Filipino Caregivers

Yesterday there was considerable interest in the fact that Filipino caregivers, who have been working in care facilities here in Christchurch, have been denied work visas and in some cases sent letters telling them they are ‘overstayers’. This has been profiled in The Press and also in an interview with Kathryn Ryan on the National Programme on Tuesday morning.

After thinking for hours today on how I’d like to approach this on the Gazette I keep asking myself – What’s the real issue here? And it seemed to come back to this – Who wants to look after our older people?

It would seem that in an ideal world, we’d all want to look after our ‘own’. But this assumes so much, like the fact that we would live nearby, still be on speaking terms with them, not have a job, not be disabled ourselves, that we (the caregiver) would have good supports for us as well, that we had low levels of debt to service, that we weren’t already volunteering elsewhere, that our family member actually wanted us to care for them…the list is endless. The fact is that for some of us we choose to be cared for elsewhere or to assist our loved ones to enter care if (for any multitude of excellent reasons) that’s the best option. But the real question here is IF we cannot care for our older folk, who will. Ever since I have been in this sector I have heard of staffing shortages – yes, it’s varied from junior caregivers right through to Registered Nurses, but the theme has always been that Aged Care is hard to staff for two basic reasons – it’s underfunded and it’s not sexy. When you consider that some workers in a rest home will be on the minimum wage to do some of the most personal cares for someone (wipe their behind after toileting, shower and dress them) and to spend moments of their day involved in the same old, same old discussions, to be sometimes yelled at, and treated violently, to have to display patience and caring to people who are sometimes ungrateful, or overly grateful, it’s not surprising that many people (regardless of their nationality) will say “no thanks!” and choose to work elsewhere (supermarkets, petrol stations etc).

What’s also clear to me is that this is not just about entry level roles. It’s about people who have experience in this industry; people who are skilled at what they do. Caregiving is a job that many people grow into; there is so much on the job training, both recognised and informal – how can we assume that any ‘kiwi’ who applies it the right person, with the right skills for this job. Would we let any old ‘Joe Blow’ work in a childcare centre looking after our young ones? Then why do we assume that anyone straight off the street is suitable for the work that is required in a caregiving role? If Kiwis want to look after our old people then that is great.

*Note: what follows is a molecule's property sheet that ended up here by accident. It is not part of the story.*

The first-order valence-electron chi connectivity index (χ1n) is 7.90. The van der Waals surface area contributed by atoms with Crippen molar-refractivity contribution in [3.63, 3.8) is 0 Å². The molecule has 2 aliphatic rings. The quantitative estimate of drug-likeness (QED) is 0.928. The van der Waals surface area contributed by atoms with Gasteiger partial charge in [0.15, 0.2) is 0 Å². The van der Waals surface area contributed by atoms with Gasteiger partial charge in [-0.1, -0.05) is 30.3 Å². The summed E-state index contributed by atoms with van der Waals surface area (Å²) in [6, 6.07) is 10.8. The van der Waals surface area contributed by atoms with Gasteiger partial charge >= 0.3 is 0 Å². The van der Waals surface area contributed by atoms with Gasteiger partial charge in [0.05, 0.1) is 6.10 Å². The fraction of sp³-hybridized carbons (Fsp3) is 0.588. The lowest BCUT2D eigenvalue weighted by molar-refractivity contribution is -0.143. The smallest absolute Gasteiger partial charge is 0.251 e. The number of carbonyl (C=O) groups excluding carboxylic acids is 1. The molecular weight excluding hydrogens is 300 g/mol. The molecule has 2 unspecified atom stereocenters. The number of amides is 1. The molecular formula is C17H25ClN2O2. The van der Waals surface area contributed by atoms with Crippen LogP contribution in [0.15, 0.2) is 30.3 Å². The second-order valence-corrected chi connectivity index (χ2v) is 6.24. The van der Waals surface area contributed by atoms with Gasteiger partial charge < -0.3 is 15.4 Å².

However; having heard from the industry time and time again, I know there are few kiwis applying for these roles. So often it is the ‘new kiwis’ or immigrant work force who are keen to work incredibly hard for a minimal financial reward. Which sort of leads me to my next point – why is this an ‘us and them’ debate? This makes me so sad. I fear for the future of NZ if we cannot see ourselves as New Zealanders, working together to support each other – with the ‘bubble’ of Baby Boomers approaching and all the hype over who will care for them surely we can see that if we support and encourage those who wish to care for our older people that we will be able to create a culture (and perhaps even effect change in the industry!) that encourages everyone to work in a field they’re passionate about so we attack the best people to this sector – regardless of their place of birth.

The comments section of The Press article makes for interesting reading – points being made from all aspects of the argument. I hope that on the Gazette we will also be able to speak about this – perhaps some of the commenters will be better placed to comment than I am – this is a forum for the industry, so please share your views. I’d love to hear what you think and how we can address these issues both now and in the future.

About Esther Perriam

Esther Perriam
Esther Perriam is a Director of Eldernet. She’s worked in the business for over 15 years and has been lucky to visit many of the older person’s services around the country. She’s never short of an opinion on…pretty much anything. Esther really loves reading and you’ll see plenty of book reviews authored by her. As a mother of two children there’s not much free time but if there is she also enjoys cooking (for grown-ups, not the kids!) and anything beach related in her spare time. Esther has presented at conferences around New Zealand and is happy to be contacted in regards to speaking or presenting at your event.